Throughout this article, specific data will be given about the time that must elapse for tomato plants to bear fruit, but first it is necessary to delve into the question, seeing what things can take this time. It's crucial to know to avoid falling into those mistakes!
To begin with, you have to know that not all varieties take the same time to bear fruit, although the differences are usually not very large.
In addition to the differences between the tomato varieties, there are the different growing conditions —one of the most important, temperature—, which can advance or delay the production of fruits and their maturation.
Just as the variety has little influence, the environmental conditions do so in a much more notable way.
And the conditions depend on what the local climate is like, on whether the cultivation is done outdoors, in a greenhouse or on the terrace of an urban garden since the insolation, the daylight hours and the temperatures will not be the same, nor on the far.
The incidence of pests and diseases, or low temperatures can slow down the development of the plant and, therefore, delay the entry into production.
In outdoor cultivation, the biggest drawback is usually the low temperatures, that is, sub-optimal. These cause a delay in the development of the plant and, therefore, it will take longer to offer the first ripe tomatoes.
The incidence of pests and diseases is also usually higher, especially if the humidity is high or the plants get wet from rain or dew, but this is important later, in late spring and summer, just when they are growing the first tomatoes.
It is very common that some of the first fruits that set on the tomato plant, or even all of them, go bad due to the fungal infestation of the plant, which makes it necessary to quickly remove all the affected parts. Losing the first batch means a long delay.
However, in the event that tomato cultivation is carried out in a patio, terrace, balcony, gallery, greenhouse, or any location more or less sheltered from the elements, the limitations are usually different.
In living spaces, sun exposure, water and nutrients, if the substrate is poor or the capacity of the pot is not enough.
When growing in containers, a very common mistake that hampers the early entry into production is the use of pots that are too small and/or inappropriate substrates, with little water retention or low fertility.
In sheltered outdoor spaces, such as a greenhouse, the most important limitation occurs when night temperatures are too cold or when the days are not sunny. The greenhouse hardly heats up if it is not sunny.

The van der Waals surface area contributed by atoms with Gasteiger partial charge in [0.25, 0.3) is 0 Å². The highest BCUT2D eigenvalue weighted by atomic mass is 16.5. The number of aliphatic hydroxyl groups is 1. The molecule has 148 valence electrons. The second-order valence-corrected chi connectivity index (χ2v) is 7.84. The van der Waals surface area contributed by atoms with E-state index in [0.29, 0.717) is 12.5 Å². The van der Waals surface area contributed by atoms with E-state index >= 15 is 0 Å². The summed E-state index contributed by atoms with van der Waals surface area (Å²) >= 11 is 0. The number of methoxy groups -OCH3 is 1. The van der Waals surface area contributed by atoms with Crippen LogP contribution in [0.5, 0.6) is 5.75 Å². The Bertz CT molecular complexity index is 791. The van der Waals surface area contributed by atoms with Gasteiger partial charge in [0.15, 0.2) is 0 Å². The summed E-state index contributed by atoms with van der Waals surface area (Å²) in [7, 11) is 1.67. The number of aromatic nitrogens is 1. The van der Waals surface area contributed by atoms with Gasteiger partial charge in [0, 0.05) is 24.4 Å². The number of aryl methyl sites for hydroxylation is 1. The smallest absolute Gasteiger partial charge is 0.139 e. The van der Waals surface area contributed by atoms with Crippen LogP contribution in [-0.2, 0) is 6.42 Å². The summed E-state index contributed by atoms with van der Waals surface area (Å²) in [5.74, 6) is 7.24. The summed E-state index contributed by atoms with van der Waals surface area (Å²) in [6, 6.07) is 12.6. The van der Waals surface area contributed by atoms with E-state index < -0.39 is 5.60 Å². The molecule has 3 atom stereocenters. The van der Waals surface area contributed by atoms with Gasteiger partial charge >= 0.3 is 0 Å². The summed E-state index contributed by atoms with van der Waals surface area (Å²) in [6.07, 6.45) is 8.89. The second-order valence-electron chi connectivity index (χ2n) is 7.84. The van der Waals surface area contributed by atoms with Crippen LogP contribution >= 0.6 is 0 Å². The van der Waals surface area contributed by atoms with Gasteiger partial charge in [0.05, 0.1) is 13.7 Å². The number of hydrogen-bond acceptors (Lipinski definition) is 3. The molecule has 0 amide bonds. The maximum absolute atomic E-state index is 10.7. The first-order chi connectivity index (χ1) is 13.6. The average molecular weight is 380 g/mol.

In greenhouse cultivation, many hobby horticulturists make the mistake of planting tomato plants much later than they otherwise could, thus missing the opportunity for earlier production.
In the absence of wind, pollination can also be a problem. In the city, pollinating insects can be scarce. Consequently, if the first flowers are not fertilized, they will not set fruit and, therefore, the plants will take longer to produce tomatoes. This can be fixed by shaking the plants a couple of times each day to get the pollen to break loose and travel through the air to other flowers.
Undoubtedly, it is under a greenhouse where earlier production can be achieved, provided that the transplant is done at the correct time, according to the weather of each place. If done well, as has already been said, you can have ripe tomatoes very soon. The higher and more constant temperature, and the lower incidence of pests and diseases, are the main reasons.
Between 20 and 40 days after the transplant, the tomato plants begin to produce flowers and as they are fertilized and the fruit sets, its development begins.
The first time they are grown, it is very common to wonder how long it takes for tomatoes to come out after the flower has withered or fallen off.
Well, only a few days later, a small sphere of pale green color can be seen, in the place previously occupied by the colored part of the flower. That is already the fruit.
And now the next question that usually arises is: And how long will it take from flowering to ripening of the tomato? It depends. This question is already more difficult to answer, because it depends a lot on the conditions in which the tomato is grown. According to our experience, if they are optimal (heat, light, nutrients, etc.), about 4 weeks, if not, it may even last up to 8 weeks.
4 - 8 weeks from flower to ripe fruit.
In general, as long as conditions are favorable, tomatoes will begin to ripen about 3 months after transplanting.
Counting the time from the sowing of the plants in the seedbed, it can be said that the tomato plants take a total of about 4 months to bear the first ripe fruits.
90 days from transplanting to the ripening of the first tomatoes.
But this term should not be taken as something fixed, because later in practice, as already said, there are so many things that can influence that a slight delay or advance is always to be expected, although the latter is less frequent.